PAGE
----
OTTAWA — Canada saw only a slight increase in the volume of foreign nationals entering the country in the first week after the border opened to those who are fully vaccinated against COVID-19.
According to Canada Border Services Agency data, between Sept. 6 and Sept. 12, 95,381 foreign nationals who were travelling by commercial air landed in Canada, compared to 79,886 the week prior.
The government announced in July that anyone fully vaccinated with one of Health Canada’s approved vaccines would be able to enter the country for discretionary purposes as of Sept. 7, so long as they abided by additional COVID-19 screening measures.
Travellers must have received the “full series,” or a combination of vaccines, 14 days prior to departure, submitted that information on the ArriveCAN app or on the equivalent website, provided a molecular test result taken no more than 72 hours before their scheduled departure flight, and taken another test upon arrival.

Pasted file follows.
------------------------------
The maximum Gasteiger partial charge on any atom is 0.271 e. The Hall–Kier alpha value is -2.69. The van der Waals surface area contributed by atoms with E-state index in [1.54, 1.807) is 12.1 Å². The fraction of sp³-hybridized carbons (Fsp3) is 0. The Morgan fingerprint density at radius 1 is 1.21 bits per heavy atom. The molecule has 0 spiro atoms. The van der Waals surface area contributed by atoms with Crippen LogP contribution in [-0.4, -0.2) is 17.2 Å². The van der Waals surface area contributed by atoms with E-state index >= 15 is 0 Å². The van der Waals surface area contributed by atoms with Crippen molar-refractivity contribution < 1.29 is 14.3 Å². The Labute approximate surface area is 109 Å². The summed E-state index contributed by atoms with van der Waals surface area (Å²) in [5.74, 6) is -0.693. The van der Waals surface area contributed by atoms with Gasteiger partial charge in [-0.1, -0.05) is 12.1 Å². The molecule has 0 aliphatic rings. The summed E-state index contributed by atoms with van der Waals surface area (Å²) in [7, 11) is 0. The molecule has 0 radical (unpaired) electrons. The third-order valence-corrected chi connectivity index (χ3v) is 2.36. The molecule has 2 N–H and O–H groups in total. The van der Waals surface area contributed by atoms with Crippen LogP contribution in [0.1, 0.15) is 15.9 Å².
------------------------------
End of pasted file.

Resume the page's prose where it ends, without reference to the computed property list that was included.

Commercial air traveller volume by foreign nationals hovered around the 70,000 through most of August and between 15,000 to 45,000 per week in June and July.
The August increase correlates with Canada opening its doors to fully vaccinated Americans for non-essential purposes. At the same time, several airports, including Ottawa Macdonald-Cartier International Airport and Quebec City Jean Lesage International Airport, began once again receiving international flights.
While there was a slight increase in arrivals between Sept. 6 to Sept. 12, the higher traveller volume is still nowhere near pre-pandemic levels. More than 326,000 foreign nationals arrived in Canada during the same week in 2019.
All total, international traveller volume – including Canadians – sat at 209,838, compared to 677,745 in the same week of 2019.
Transport Canada announced on Tuesday that it will lift the months-long ban on direct flights from India starting Sept. 26 at 11:59 p.m. EDT, with enhanced screening measures in place upon arrival.
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